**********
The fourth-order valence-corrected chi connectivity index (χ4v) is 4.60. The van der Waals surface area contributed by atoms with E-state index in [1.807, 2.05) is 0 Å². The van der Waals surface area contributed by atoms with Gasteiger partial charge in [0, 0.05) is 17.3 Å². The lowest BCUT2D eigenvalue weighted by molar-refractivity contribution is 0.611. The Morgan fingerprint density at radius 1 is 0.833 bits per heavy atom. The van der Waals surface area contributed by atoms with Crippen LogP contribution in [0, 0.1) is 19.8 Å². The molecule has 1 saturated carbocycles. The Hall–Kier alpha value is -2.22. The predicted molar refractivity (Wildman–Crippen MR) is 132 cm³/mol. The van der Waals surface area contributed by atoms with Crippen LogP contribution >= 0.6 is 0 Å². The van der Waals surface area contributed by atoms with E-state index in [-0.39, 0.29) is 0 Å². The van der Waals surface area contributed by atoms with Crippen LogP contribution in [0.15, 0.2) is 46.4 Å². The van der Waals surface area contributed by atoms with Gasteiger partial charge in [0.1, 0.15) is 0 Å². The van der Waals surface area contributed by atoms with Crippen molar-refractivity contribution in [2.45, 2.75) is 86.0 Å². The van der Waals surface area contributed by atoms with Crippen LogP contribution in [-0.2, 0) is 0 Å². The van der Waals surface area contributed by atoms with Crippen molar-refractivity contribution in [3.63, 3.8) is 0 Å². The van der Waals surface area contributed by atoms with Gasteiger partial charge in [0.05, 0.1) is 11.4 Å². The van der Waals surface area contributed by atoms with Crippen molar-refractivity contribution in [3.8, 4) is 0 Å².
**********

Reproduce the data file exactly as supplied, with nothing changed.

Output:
The fourth-order valence-corrected chi connectivity index (χ4v) is 4.60. The van der Waals surface area contributed by atoms with E-state index in [1.807, 2.05) is 0 Å². The van der Waals surface area contributed by atoms with Gasteiger partial charge in [0, 0.05) is 17.3 Å². The lowest BCUT2D eigenvalue weighted by molar-refractivity contribution is 0.611. The Morgan fingerprint density at radius 1 is 0.833 bits per heavy atom. The van der Waals surface area contributed by atoms with Crippen LogP contribution in [0, 0.1) is 19.8 Å². The molecule has 1 saturated carbocycles. The Hall–Kier alpha value is -2.22. The predicted molar refractivity (Wildman–Crippen MR) is 132 cm³/mol. The van der Waals surface area contributed by atoms with Crippen LogP contribution >= 0.6 is 0 Å². The van der Waals surface area contributed by atoms with E-state index in [-0.39, 0.29) is 0 Å². The van der Waals surface area contributed by atoms with Crippen LogP contribution in [0.15, 0.2) is 46.4 Å². The van der Waals surface area contributed by atoms with Gasteiger partial charge in [0.1, 0.15) is 0 Å². The van der Waals surface area contributed by atoms with Crippen molar-refractivity contribution in [2.45, 2.75) is 86.0 Å². The van der Waals surface area contributed by atoms with Crippen LogP contribution in [-0.2, 0) is 0 Å². The van der Waals surface area contributed by atoms with Crippen molar-refractivity contribution in [3.63, 3.8) is 0 Å². The van der Waals surface area contributed by atoms with Gasteiger partial charge in [0.05, 0.1) is 11.4 Å². The van der Waals surface area contributed by atoms with Crippen molar-refractivity contribution in [3.8, 4) is 0 Å².